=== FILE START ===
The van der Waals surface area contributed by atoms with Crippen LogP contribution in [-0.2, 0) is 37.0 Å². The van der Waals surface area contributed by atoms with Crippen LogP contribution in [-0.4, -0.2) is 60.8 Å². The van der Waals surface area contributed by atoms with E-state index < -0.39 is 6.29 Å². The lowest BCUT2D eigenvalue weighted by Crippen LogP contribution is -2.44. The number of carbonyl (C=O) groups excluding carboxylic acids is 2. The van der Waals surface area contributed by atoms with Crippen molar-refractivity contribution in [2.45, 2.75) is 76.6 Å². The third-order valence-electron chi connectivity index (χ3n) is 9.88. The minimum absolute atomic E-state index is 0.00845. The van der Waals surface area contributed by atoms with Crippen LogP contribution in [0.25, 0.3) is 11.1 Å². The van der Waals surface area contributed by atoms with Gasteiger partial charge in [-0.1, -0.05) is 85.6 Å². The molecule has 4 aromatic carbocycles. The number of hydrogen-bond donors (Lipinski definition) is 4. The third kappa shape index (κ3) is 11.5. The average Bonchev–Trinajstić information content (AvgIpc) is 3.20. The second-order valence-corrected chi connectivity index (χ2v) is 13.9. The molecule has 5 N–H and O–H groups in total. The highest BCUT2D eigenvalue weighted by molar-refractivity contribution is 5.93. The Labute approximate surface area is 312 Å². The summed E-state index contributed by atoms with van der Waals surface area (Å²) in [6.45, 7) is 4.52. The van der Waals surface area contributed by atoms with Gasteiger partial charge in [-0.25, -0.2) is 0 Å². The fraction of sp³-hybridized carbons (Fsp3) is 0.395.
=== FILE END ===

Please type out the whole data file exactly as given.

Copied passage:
The van der Waals surface area contributed by atoms with Crippen LogP contribution in [-0.2, 0) is 37.0 Å². The van der Waals surface area contributed by atoms with Crippen LogP contribution in [-0.4, -0.2) is 60.8 Å². The van der Waals surface area contributed by atoms with E-state index < -0.39 is 6.29 Å². The lowest BCUT2D eigenvalue weighted by Crippen LogP contribution is -2.44. The number of carbonyl (C=O) groups excluding carboxylic acids is 2. The van der Waals surface area contributed by atoms with Crippen molar-refractivity contribution in [2.45, 2.75) is 76.6 Å². The third-order valence-electron chi connectivity index (χ3n) is 9.88. The minimum absolute atomic E-state index is 0.00845. The van der Waals surface area contributed by atoms with Crippen LogP contribution in [0.25, 0.3) is 11.1 Å². The van der Waals surface area contributed by atoms with Gasteiger partial charge in [-0.1, -0.05) is 85.6 Å². The molecule has 4 aromatic carbocycles. The number of hydrogen-bond donors (Lipinski definition) is 4. The third kappa shape index (κ3) is 11.5. The average Bonchev–Trinajstić information content (AvgIpc) is 3.20. The second-order valence-corrected chi connectivity index (χ2v) is 13.9. The molecule has 5 N–H and O–H groups in total. The highest BCUT2D eigenvalue weighted by molar-refractivity contribution is 5.93. The Labute approximate surface area is 312 Å². The summed E-state index contributed by atoms with van der Waals surface area (Å²) in [6.45, 7) is 4.52. The van der Waals surface area contributed by atoms with Gasteiger partial charge in [-0.25, -0.2) is 0 Å². The fraction of sp³-hybridized carbons (Fsp3) is 0.395.